One of the things I like to do when I travel is read. Especially on flights. I figure it’s a good use of my time because I might not have access to WiFi. The same is true in the office. I try to schedule my day, so I can do work that requires a lot of concentration during times when I feel I will be interrupted less. It’s all about understanding priorities and optimizing schedules.
Today’s Time Well Spent from our friends at Kronos reminds me that this is also true when it comes to changing priorities and making time for employees. Sure, managers will schedule one-on-one meetings with their team, but sometimes conversations need to happen outside of regularly scheduled meetings. And managers need to find time to accommodate them.
Create “open office” hours. Remember how college professors would post times when they would be sitting in their office waiting for students to stop by? Well, if you’re a manager who has lots of meetings and off-site events, consider setting up office hours. That way, you can be available for employees and they know when to expect you.
Practice management by walking around (MBWA). Instead of making employees find you, add a morning or afternoon routine that allows employees to see you. Maybe in the morning you can grab a coffee and just walk around. Stop and say hello. Start casual conversation. Employees will appreciate it. And you might learn a few things too.
Stop by “happy hour”. I understand the reluctance of hanging out and having an adult beverage with colleagues. But sometimes being friendly can be a great relationship builder. I can also tell you from experience that many times, employees would say to me, “I’m glad you’re here. I have this issue and I’ve been hesitant to stop by HR.” So, grab a club soda and find out what’s going on. You can always leave early.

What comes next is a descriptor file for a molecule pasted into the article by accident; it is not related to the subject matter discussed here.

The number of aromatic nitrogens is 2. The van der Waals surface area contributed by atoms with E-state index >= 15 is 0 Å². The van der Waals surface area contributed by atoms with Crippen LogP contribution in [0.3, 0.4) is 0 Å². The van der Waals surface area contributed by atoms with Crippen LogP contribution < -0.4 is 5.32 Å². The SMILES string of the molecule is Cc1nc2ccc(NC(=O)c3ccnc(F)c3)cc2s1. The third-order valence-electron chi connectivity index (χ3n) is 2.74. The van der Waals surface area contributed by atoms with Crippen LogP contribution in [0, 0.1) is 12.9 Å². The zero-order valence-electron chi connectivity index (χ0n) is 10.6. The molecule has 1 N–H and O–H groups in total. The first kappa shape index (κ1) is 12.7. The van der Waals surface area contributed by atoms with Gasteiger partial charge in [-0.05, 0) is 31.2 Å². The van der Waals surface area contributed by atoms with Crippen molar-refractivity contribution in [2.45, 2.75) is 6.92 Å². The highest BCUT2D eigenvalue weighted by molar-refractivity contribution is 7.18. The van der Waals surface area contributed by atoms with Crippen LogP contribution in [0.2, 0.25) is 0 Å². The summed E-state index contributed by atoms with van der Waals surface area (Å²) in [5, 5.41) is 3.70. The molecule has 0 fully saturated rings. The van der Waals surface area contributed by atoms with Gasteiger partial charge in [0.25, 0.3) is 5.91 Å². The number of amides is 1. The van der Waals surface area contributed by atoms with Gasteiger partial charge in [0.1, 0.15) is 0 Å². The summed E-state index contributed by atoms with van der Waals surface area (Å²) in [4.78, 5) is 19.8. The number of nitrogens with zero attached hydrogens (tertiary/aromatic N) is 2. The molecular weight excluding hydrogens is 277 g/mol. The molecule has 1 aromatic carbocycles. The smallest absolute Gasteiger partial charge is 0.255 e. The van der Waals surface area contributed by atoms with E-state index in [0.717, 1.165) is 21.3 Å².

Use technology strategically. Today’s tech allows organizations to automate and scale many tasks. The cartoon mentions timecard approvals, but there are many more. It brings consistency and frees up manager time. So, they can spend it with employees. It’s a huge benefit to the business.
Once managers understand that making time to talk with employees is one of their top priorities, they will look for ways to build that into their schedule. That includes changing the way they manage their time and looking for technology to help them reduce boring, repetitive tasks. And that’s a win for everyone involved.17